KickassTorrents, or KAT, does not host pirated movies and music. Instead, it serves as a hub to spread links to files that help users download the material using a peer-to-peer file-sharing method known as BitTorrent — much like the better-known site the Pirate Bay. The site appeared to be facing technical difficulties at the time of writing.
“In an effort to evade law enforcement, Vaulin allegedly relied on servers located in countries around the world and moved his domains due to repeated seizures and civil lawsuits," Caldwell said.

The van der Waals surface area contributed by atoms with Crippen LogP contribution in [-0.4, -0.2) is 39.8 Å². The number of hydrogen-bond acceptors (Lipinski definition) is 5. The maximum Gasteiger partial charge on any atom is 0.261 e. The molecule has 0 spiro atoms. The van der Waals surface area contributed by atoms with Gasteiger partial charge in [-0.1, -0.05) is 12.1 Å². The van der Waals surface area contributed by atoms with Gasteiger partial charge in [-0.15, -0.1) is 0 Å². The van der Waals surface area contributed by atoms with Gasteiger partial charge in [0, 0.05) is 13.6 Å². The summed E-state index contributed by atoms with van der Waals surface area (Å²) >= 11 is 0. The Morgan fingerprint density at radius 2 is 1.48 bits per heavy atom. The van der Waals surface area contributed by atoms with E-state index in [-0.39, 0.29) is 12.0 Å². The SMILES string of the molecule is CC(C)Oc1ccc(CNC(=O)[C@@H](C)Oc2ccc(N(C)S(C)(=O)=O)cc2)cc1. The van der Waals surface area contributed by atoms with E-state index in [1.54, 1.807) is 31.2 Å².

KickassTorrents is estimated to be the 69th-most-popular site on the Internet and is visited by more than 50 million people a month, according to a 50-page criminal complaint filed in a federal court in Chicago.
The complaint estimated that the site's massive traffic brought in annual advertising revenue of between $12.5 million and $22.3 million. It also alleges that the site routinely ignored requests to remove links that enabled visitors to download pirated material.
The United States is seeking to extradite Vaulin, and the charges he faces carry a combined maximum sentence of 30 years in prison. The Washington Post was not immediately able to reach a Vaulin for comment.